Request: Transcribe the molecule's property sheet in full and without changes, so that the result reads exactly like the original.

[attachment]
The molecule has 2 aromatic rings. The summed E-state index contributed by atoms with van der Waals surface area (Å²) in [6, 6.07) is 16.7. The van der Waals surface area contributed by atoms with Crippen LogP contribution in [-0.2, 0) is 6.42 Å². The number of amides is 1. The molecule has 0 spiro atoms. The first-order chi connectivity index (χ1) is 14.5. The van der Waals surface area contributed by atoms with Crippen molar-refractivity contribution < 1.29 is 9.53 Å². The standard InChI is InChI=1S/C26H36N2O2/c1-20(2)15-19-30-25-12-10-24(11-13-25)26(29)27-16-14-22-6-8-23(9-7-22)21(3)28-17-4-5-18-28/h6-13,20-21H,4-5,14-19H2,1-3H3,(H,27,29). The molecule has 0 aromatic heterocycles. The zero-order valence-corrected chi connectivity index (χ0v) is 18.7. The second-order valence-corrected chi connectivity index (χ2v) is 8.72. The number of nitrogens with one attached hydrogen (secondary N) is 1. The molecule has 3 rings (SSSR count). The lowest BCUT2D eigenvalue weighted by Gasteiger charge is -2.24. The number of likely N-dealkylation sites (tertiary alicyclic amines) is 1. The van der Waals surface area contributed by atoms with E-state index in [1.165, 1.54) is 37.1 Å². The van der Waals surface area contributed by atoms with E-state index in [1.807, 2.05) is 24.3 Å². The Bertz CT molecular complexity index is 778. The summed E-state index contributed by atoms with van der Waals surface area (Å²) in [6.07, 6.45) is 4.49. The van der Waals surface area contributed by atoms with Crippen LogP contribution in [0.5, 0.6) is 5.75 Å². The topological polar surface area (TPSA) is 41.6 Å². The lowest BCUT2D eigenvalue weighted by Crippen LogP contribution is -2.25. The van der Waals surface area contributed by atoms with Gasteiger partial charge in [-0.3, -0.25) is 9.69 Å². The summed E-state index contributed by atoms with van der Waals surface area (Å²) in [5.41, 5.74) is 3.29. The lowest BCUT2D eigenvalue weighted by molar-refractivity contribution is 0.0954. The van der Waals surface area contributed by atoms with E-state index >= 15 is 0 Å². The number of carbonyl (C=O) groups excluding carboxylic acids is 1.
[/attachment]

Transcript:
The molecule has 2 aromatic rings. The summed E-state index contributed by atoms with van der Waals surface area (Å²) in [6, 6.07) is 16.7. The van der Waals surface area contributed by atoms with Crippen LogP contribution in [-0.2, 0) is 6.42 Å². The number of amides is 1. The molecule has 0 spiro atoms. The first-order chi connectivity index (χ1) is 14.5. The van der Waals surface area contributed by atoms with Crippen molar-refractivity contribution < 1.29 is 9.53 Å². The standard InChI is InChI=1S/C26H36N2O2/c1-20(2)15-19-30-25-12-10-24(11-13-25)26(29)27-16-14-22-6-8-23(9-7-22)21(3)28-17-4-5-18-28/h6-13,20-21H,4-5,14-19H2,1-3H3,(H,27,29). The molecule has 0 aromatic heterocycles. The zero-order valence-corrected chi connectivity index (χ0v) is 18.7. The second-order valence-corrected chi connectivity index (χ2v) is 8.72. The number of nitrogens with one attached hydrogen (secondary N) is 1. The molecule has 3 rings (SSSR count). The lowest BCUT2D eigenvalue weighted by Gasteiger charge is -2.24. The number of likely N-dealkylation sites (tertiary alicyclic amines) is 1. The van der Waals surface area contributed by atoms with E-state index in [1.165, 1.54) is 37.1 Å². The van der Waals surface area contributed by atoms with E-state index in [1.807, 2.05) is 24.3 Å². The Bertz CT molecular complexity index is 778. The summed E-state index contributed by atoms with van der Waals surface area (Å²) in [6.07, 6.45) is 4.49. The van der Waals surface area contributed by atoms with Crippen LogP contribution in [0.5, 0.6) is 5.75 Å². The topological polar surface area (TPSA) is 41.6 Å². The lowest BCUT2D eigenvalue weighted by Crippen LogP contribution is -2.25. The van der Waals surface area contributed by atoms with Gasteiger partial charge in [-0.3, -0.25) is 9.69 Å². The summed E-state index contributed by atoms with van der Waals surface area (Å²) in [5.41, 5.74) is 3.29. The lowest BCUT2D eigenvalue weighted by molar-refractivity contribution is 0.0954. The van der Waals surface area contributed by atoms with E-state index >= 15 is 0 Å². The number of carbonyl (C=O) groups excluding carboxylic acids is 1.